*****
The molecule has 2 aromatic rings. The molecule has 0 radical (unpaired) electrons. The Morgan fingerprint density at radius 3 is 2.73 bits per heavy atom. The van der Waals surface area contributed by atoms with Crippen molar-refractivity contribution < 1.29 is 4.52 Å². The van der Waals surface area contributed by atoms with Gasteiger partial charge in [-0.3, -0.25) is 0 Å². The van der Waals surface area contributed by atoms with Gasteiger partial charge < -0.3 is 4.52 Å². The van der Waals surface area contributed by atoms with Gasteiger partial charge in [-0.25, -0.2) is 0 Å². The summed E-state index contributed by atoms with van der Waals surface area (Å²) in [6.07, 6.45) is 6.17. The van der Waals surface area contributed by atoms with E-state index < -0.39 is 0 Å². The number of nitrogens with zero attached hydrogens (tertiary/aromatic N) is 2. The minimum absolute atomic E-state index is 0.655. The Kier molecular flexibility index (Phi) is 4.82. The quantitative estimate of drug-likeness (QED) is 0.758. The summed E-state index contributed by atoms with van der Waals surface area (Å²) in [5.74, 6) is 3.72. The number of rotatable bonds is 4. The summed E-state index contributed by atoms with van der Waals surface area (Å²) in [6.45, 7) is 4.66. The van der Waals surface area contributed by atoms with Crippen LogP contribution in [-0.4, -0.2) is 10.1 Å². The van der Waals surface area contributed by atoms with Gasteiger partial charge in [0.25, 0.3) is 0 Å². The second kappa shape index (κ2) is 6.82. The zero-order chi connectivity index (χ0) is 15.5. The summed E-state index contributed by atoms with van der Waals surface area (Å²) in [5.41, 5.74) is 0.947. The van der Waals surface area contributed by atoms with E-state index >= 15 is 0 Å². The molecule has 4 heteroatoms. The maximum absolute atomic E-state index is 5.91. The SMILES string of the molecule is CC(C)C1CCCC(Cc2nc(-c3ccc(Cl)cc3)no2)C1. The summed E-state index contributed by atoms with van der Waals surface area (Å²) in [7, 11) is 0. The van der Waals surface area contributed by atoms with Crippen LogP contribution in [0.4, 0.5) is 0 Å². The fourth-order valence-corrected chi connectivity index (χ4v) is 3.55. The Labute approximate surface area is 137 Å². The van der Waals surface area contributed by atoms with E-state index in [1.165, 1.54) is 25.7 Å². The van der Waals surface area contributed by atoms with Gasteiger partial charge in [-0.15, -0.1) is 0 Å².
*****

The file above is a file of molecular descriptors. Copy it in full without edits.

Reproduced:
The molecule has 2 aromatic rings. The molecule has 0 radical (unpaired) electrons. The Morgan fingerprint density at radius 3 is 2.73 bits per heavy atom. The van der Waals surface area contributed by atoms with Crippen molar-refractivity contribution < 1.29 is 4.52 Å². The van der Waals surface area contributed by atoms with Gasteiger partial charge in [-0.3, -0.25) is 0 Å². The van der Waals surface area contributed by atoms with Gasteiger partial charge < -0.3 is 4.52 Å². The van der Waals surface area contributed by atoms with Gasteiger partial charge in [-0.25, -0.2) is 0 Å². The summed E-state index contributed by atoms with van der Waals surface area (Å²) in [6.07, 6.45) is 6.17. The van der Waals surface area contributed by atoms with E-state index < -0.39 is 0 Å². The number of nitrogens with zero attached hydrogens (tertiary/aromatic N) is 2. The minimum absolute atomic E-state index is 0.655. The Kier molecular flexibility index (Phi) is 4.82. The quantitative estimate of drug-likeness (QED) is 0.758. The summed E-state index contributed by atoms with van der Waals surface area (Å²) in [5.74, 6) is 3.72. The number of rotatable bonds is 4. The summed E-state index contributed by atoms with van der Waals surface area (Å²) in [6.45, 7) is 4.66. The van der Waals surface area contributed by atoms with Crippen LogP contribution in [-0.4, -0.2) is 10.1 Å². The van der Waals surface area contributed by atoms with Gasteiger partial charge in [0.25, 0.3) is 0 Å². The second kappa shape index (κ2) is 6.82. The zero-order chi connectivity index (χ0) is 15.5. The summed E-state index contributed by atoms with van der Waals surface area (Å²) in [5.41, 5.74) is 0.947. The van der Waals surface area contributed by atoms with E-state index >= 15 is 0 Å². The molecule has 4 heteroatoms. The maximum absolute atomic E-state index is 5.91. The SMILES string of the molecule is CC(C)C1CCCC(Cc2nc(-c3ccc(Cl)cc3)no2)C1. The summed E-state index contributed by atoms with van der Waals surface area (Å²) in [7, 11) is 0. The van der Waals surface area contributed by atoms with Crippen LogP contribution in [0.4, 0.5) is 0 Å². The fourth-order valence-corrected chi connectivity index (χ4v) is 3.55. The Labute approximate surface area is 137 Å². The van der Waals surface area contributed by atoms with E-state index in [1.165, 1.54) is 25.7 Å². The van der Waals surface area contributed by atoms with Gasteiger partial charge in [-0.15, -0.1) is 0 Å².